Being a military family, we tend to move and travel a lot. As I stated in my military.com profile, I'm the weirdo that likes to PCS.
That's not a lie, I really do enjoy moving. Well, not the packing/unpacking/cleaning part. But definitely the "getting there" part and the "living in a new place" part. Since we go home to see family on vacations, it seems to me like the different stationings are more like paid working vacations where we are exposed to new things that we would not otherwise be able to do if we were stuck in one place our entire lives. [Note to the Air Force - I would TOTALLY love to hit that assignment in Bulgaria, mkay? Just so you know.] And we make it a point to stop and see the sights on the way to wherever our new station happens to be.
But, inevitably, even on the shortest trips I take a Comedy of Errors will spring up to meet me. Like the PCS where we had to drive through Wyoming and ran out of diapers between truck stops on the I-80. Ever seen how far apart Wyoming truck stops are? Right. Hubby lost a good sweater on that go-round. Some things are just not worth cleaning.
Then there was the time our brand new minivan decided to blow some plug or another on the I-10 in New Mexico between El Paso and Los Cruces. I firmly believe that this would not have happened if we hadn't been trying to drive to California in July. Here's a quick tip - just because you have a cell phone doesn't mean it will work.
Speaking of desert areas, did you know that if you stay in a hotel in Salt Lake City in May, the bugs can actually make it into your room through the air conditioning system? That was definitely interesting. For some reason hubby had left mosquito netting from one of his Field Training Exercises in the car and we used that.
And PCS season isn't the only time the Evil Travel Fairies (the cousins of the Filth Fairies) strike. You don't even want to know about the trip coming back from Los Angeles where Midwest Airlines bumped us, took nearly seven hours of no food and sitting in an airport terminal with four children and a dog to find us another flight, and then managed to "tag" my ticket because my name is apparently close to someone on the terrorist watch list. The extreme look of horror on my face as I came through the metal detector to see a woman snapping on a rubber glove and smirking at me was apparently priceless.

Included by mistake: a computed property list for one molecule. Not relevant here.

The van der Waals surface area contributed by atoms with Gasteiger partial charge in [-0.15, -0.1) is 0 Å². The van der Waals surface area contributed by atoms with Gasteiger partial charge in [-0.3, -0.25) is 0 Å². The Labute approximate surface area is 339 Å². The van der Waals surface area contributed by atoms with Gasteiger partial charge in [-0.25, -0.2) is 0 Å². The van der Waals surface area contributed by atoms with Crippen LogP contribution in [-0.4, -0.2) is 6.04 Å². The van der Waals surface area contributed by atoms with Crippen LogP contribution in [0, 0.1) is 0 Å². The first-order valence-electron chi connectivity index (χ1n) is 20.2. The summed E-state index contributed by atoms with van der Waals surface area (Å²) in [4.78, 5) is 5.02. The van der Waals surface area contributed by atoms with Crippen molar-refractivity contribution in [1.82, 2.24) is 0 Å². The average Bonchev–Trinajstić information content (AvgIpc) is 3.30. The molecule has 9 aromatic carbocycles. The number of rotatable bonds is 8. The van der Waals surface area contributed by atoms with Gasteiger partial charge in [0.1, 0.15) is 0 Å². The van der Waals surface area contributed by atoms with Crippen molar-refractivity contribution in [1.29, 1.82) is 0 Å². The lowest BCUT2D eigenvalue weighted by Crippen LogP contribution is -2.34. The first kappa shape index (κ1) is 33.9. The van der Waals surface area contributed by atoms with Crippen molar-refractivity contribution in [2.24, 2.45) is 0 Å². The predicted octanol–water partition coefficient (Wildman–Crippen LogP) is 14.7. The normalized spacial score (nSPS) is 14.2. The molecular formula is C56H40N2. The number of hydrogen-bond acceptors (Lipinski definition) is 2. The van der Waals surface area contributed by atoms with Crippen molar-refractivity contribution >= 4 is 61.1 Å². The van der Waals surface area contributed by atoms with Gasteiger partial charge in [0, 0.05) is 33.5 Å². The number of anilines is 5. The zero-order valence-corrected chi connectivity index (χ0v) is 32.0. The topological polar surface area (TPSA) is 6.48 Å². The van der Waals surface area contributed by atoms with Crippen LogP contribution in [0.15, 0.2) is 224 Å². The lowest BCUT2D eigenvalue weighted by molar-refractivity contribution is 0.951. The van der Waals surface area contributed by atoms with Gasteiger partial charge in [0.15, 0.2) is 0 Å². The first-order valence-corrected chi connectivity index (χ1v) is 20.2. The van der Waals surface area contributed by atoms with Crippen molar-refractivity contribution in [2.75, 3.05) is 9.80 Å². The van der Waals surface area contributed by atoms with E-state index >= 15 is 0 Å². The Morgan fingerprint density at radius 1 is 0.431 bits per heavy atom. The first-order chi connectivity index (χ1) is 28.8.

Then there was my recent trip with the Spousebuzz crew to Ft. Hood Texas. First of all, a confluence of events prior to my departure had me unable to sleep the night before. Due to the East Coast/West Coast time difference, I had to try and time an emergency call to my Mother-in-Law's doctor as I was boarding the plane. The doctor couldn't hear me on the cell phone, so I had to yell - and the entire plane was treated to an update of my MIL's issues with Alzheimer's-like dementia and the fact that we had to plan a strategy for conservatorship.
Then the plane was late taking off. My exhaustion got the better of me and I fell asleep while reading a Daniel Silva novel. To my horror, when I woke up I realized that I had been snoring and drooling like a one year old getting in molars. The man sitting next to me had squeezed himself into the furthest corner of his seat in an attempt to escape. That poor man. I would like to think that my arms stayed on their side of the seat, but I have a sneaking suspicion (held up by the evidence) that I spread myself around.
Of course, my bags did not make it to Killeen when I did. And I couldn't even be mad about that, as the agents told me that the reason bags were arriving late was because of the deployments out of Ft. Hood - civilian bags being bumped so army equipment could make it in. Besides, there was an excuse to go shopping (the first thing I did upon arrival) for clothes to wear to the SpouseBuzz Expo.
I would have to add, at this point, that probably our most humiliating travel experience was moving from San Angelo to San Antonio and having my 18 month old #2 daughter scream "SHUT UP!" every time my mother tried to talk in the car. Luckily, my daughter didn't enunciate very well, and my mother kept asking, "Is she telling me to shut up?" I kept replying, "I don't think so..."
And our best PCS travel experience was visiting the Oklahoma City Memorial. It's powerful stuff, so powerful that my then 4 year old daughter #3 was even awestruck.
So far, though, we haven't run into the same travel issues twice. I don't know whether to be relieved or scared.